It’s Not Your Imagination, Air Turbulence Is Getting Worse—Here’s Why

Flights are getting bumpier, and experts say they know what's to blame. Fasten your seatbelts—here's why air turbulence incidents are increasing.

We’re in for a bumpy ride. If you’ve noticed an increase in turbulence during air travel lately, you’re not wrong. A recent study has shown that turbulence—the kind that makes for a bumpy and potentially scary flight—is getting worse. The 2023 study from the American Geophysical Union analyzed clear-air turbulence (CAT) trends globally, finding increases at certain aircraft cruising altitudes. The study also projected CAT to intensify in response to future climate change—one more reason to keep your seat upright and stay buckled-in when flying.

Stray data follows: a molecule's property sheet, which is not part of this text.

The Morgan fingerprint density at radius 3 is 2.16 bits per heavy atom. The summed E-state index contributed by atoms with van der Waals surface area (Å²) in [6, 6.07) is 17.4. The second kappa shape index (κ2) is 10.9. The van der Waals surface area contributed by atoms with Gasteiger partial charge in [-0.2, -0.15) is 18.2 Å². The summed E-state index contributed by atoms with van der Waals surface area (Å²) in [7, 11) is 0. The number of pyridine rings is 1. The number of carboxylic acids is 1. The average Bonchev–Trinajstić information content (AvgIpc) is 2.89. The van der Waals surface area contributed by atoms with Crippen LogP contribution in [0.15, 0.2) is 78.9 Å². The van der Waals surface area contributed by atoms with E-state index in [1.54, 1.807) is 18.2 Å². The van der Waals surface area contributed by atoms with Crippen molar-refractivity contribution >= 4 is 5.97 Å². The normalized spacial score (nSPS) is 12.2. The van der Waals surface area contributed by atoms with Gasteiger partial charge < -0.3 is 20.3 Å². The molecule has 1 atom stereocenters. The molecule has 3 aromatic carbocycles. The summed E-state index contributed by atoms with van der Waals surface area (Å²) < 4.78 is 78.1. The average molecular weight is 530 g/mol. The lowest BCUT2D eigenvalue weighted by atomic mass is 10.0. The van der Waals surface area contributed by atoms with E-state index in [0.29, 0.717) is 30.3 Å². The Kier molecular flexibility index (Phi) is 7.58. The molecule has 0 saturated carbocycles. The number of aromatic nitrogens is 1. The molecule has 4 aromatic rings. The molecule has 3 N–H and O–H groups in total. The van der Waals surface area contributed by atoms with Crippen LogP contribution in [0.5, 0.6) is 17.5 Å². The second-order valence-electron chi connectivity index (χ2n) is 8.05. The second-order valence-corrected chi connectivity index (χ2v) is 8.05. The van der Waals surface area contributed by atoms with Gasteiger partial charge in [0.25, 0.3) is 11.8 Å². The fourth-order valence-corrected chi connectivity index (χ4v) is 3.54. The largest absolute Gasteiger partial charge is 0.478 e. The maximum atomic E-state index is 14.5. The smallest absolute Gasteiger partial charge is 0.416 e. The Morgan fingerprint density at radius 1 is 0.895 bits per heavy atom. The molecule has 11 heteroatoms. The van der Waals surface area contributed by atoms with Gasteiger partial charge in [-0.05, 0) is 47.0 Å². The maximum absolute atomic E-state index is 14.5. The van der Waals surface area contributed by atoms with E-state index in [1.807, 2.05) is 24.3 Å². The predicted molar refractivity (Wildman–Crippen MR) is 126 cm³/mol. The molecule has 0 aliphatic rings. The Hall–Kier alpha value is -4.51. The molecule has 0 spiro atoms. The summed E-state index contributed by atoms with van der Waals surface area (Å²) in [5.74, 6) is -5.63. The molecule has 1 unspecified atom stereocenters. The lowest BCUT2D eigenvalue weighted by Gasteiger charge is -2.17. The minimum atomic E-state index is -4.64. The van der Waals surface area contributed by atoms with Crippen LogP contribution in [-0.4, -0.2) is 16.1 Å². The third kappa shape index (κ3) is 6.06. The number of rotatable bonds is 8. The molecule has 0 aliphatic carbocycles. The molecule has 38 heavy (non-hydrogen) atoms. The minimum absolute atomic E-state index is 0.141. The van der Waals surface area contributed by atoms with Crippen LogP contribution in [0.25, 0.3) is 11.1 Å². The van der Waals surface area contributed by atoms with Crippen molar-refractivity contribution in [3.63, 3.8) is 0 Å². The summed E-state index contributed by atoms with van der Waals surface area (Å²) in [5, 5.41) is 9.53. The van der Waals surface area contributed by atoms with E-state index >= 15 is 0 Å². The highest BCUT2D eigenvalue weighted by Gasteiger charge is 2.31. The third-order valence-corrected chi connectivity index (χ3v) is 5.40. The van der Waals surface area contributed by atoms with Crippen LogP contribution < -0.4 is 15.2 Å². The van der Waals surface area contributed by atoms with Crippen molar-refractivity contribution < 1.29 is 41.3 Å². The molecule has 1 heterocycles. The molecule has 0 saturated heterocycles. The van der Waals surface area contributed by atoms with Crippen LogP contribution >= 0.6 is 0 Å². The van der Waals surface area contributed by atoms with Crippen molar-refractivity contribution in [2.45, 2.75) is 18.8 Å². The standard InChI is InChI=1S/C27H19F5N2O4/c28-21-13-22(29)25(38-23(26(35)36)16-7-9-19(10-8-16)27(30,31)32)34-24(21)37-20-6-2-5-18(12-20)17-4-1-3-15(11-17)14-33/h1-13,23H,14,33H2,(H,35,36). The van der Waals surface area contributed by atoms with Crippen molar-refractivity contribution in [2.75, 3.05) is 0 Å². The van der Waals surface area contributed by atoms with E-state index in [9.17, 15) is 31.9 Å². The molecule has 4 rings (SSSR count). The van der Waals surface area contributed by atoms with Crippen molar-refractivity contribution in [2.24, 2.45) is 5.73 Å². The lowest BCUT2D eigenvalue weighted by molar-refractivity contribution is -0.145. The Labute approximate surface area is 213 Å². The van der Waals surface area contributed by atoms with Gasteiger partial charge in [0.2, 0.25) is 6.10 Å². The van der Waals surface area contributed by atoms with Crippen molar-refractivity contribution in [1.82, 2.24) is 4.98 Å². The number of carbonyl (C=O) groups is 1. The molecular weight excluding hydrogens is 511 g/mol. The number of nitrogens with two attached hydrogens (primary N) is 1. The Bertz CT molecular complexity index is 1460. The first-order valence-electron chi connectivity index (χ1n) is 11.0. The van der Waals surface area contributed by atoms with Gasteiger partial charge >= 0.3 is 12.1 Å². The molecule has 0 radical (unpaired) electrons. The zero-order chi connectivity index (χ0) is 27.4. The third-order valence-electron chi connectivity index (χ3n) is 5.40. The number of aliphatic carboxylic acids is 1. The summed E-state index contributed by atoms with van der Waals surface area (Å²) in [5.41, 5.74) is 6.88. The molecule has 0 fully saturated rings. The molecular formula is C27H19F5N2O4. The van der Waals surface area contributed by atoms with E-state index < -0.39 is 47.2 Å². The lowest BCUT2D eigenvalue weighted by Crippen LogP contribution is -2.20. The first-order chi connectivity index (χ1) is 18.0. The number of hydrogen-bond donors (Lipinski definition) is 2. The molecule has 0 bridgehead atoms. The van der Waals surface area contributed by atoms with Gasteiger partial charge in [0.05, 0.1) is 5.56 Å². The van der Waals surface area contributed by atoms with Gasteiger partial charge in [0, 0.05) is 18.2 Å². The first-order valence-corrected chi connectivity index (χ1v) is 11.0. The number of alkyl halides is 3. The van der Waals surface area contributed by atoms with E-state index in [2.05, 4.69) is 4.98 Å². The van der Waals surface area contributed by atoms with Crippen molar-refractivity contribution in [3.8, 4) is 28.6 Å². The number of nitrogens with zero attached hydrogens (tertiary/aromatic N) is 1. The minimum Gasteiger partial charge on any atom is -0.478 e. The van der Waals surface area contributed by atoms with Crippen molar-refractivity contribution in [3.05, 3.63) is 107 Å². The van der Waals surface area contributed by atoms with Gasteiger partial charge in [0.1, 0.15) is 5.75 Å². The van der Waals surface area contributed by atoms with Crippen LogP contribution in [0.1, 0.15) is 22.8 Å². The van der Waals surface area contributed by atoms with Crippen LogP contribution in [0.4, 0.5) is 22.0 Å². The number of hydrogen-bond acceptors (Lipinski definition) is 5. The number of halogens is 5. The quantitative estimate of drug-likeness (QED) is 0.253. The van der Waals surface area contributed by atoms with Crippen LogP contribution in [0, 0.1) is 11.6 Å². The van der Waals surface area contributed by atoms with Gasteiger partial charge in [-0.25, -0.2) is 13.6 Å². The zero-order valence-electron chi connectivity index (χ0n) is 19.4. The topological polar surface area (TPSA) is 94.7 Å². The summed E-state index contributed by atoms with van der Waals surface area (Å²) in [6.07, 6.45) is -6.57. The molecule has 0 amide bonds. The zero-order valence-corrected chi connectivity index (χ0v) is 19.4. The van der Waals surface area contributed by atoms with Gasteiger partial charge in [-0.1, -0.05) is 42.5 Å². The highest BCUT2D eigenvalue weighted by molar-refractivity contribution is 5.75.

We asked two aviation experts to explain the physics of air turbulence, why it’s getting worse and how dangerous it really is for commercial aircraft and its passengers.

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What causes air turbulence?

Air turbulence is a naturally occurring event caused by a number of environmental factors, says Dan Bubb, PhD, a former airline pilot, current associate professor at the University of Nevada, Las Vegas, and author of Landing in Las Vegas: Commercial Aviation and the Making of a Tourist City. According to Bubb, it’s a bit like juggling. “Turbulence occurs when you have unstable air,” he says. “If you imagine a juggler juggling balls, some balls will go higher than others. The higher a ball goes, the more unstable the parcel of air becomes, thereby generating turbulence.”